Members of the CIS community were deeply involved in a groundbreaking Metropolitan Museum of Art exhibition, Byzantium and Islam Age of Transition, 600-900 , March 14-July 8, 2012  

      Ashkelon Menorah close up

    -Fragment from the ancient Synagogue at Ashkelon. 4th-7th century. Stone. Deutsches Evangelisches Institut, Jerusalem. One of the objects that appeared in Byzantium and Islam 

    See the YU News coverage of the CIS' participation Byzantium and Islam below:

    - "Contextualizing a Culture" (May 15, 2012)

    - "YU Meets the Met" (March 14, 2012)

    - "Byzantium and Islam Behind the Scenes Tours" (April 29, 2012)

     

    About the Exhibition

    The Eastern Mediterranean, from Syria across North Africa, comprised the wealthy southern provinces of the Byzantine Empire at the start of the seventh century. By that century's end, the region was central to the emerging Islamic world. This exhibition will be the first to display the complex character of the region and its exceptional art and culture during the era of transition—from its role as part of the Byzantine state to its evolving position in the developing Islamic world. The dialogue between established Byzantine and evolving Islamic styles and culture will be shown through images of authority, religion, and especially commerce. Iconoclasm as it emerged during that period among the Christian, Jewish, and Islamic communities of the region will be addressed.

    Steven Fine, director of the Center for Israel Studies, wrote a major catalog entry, "Jews and Judaism between Byzantium and Islam," and was instrumental in the choice and interpretation of artifacts that illustrate the Jewish experience at this important crossroads.  He presented the Jewish artifacts at a symposium for scholars at the Met

     Fine and Schwartz at work in the Israel Studies office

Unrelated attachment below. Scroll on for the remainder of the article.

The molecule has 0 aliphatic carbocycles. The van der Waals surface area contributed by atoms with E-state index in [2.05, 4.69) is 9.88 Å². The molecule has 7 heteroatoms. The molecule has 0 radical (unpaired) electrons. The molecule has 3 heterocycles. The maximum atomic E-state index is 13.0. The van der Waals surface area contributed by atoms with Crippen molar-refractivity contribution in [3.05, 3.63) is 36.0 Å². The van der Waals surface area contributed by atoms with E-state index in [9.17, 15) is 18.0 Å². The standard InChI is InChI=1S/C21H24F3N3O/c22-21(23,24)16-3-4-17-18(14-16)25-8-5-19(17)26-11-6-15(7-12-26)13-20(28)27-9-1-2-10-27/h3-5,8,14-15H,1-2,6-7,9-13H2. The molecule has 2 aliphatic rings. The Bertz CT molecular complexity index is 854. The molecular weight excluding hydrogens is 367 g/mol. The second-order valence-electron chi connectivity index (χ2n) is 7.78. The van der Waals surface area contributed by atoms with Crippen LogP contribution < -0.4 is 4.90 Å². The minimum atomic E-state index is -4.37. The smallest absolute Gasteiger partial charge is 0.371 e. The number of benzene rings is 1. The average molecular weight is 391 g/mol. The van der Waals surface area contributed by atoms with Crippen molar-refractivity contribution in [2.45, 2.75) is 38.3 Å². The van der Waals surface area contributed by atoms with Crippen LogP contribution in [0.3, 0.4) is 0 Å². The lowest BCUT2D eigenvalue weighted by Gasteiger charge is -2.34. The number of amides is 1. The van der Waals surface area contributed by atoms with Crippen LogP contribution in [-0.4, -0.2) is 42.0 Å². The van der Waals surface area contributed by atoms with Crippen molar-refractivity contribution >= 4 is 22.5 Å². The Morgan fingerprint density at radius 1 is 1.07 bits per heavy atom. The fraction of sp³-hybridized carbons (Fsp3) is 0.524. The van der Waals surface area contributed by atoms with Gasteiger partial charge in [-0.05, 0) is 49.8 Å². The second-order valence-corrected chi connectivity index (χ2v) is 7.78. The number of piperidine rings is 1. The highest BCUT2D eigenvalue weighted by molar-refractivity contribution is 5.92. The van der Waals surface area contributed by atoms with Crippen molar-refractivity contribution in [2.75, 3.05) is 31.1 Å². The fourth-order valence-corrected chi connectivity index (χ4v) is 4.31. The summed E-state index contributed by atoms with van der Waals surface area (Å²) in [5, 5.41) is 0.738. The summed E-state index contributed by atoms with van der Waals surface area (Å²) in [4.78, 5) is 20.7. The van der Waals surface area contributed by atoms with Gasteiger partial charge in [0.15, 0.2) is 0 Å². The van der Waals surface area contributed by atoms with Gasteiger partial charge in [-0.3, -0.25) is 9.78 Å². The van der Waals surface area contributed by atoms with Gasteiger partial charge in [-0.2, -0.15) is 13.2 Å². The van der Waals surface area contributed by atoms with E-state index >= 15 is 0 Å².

-Dr. Fine and Mr.Schwartz at work 

     

    CIS Programming and Tours

    Dr. Fine delivered a major lecture at the Met, "Jews and Samaritans in an Age of Transition," which wass open to the general public, on Sunday, March 18, 2012.  For further information, visit the Metropolitan Museum of Art's  website for the exhibition. Yitzchak Schwartz (YC 2011), Research Associate and Coordinator at the CIS, has spent the last year as a Met intern in the Department of Medieval Art working on this exhibition, co-writing a number of catalog entries with Professor Fine.

    Dr. Fine and Mr. Schwartz led special  Behind the Scenes Tours of Byzantium and Islam for the YU community, for YU students on Sunday, May 6, 2012, and for faculty and staff on Wednesday, May , 2012.

    Joint Metropolitan Museum of Art and CIS Conference

    The YU Center for Israel Studies co-sponsored Perspectives on Byzantium and Islam, an international conference at the Metropolitan Museum of Art, on Tuesday, March 20, 2012. For more on the program, see the Perspectives on Byzantium and Islam website. See below for full the full program and schedule:

    Perspectives on Byzantium and Islam:

    Noted scholars expand on issues related to perceptions on the use of images in works related to the time frame of the exhibition Byzantium and Islam: Age of Transition.

    An international conference at the Metropolitan Museum of Art, 
    Tuesday, March 20, 1:00–4:00 p.m.
    The Grace Rainey Rogers Auditorium Show 

    - Tenth century decorative "Carpet page" from a Biblical codex. Pigment and gold leaf on parchment. Firkovich Compilation, National Library of Russia, St. Petersberg.
      Firkovich Carpet Page

    1:00 p.m.
    The Destruction of Images in Eighth-Century Palestine
    Robert Edwin Schick, Research Fellow, American Center of Oriental Research, Amman, Jordan

    1:30 p.m.
    Untidy History: The Cairo Geniza Documents and Inter-Confessional Contacts
    Arnold E. Franklin, Assistant Professor of History, Queens College, The City University of New York

    2:00 p.m.
    Images in the Heartland and Images in the Southern Periphery of the Byzantine Empire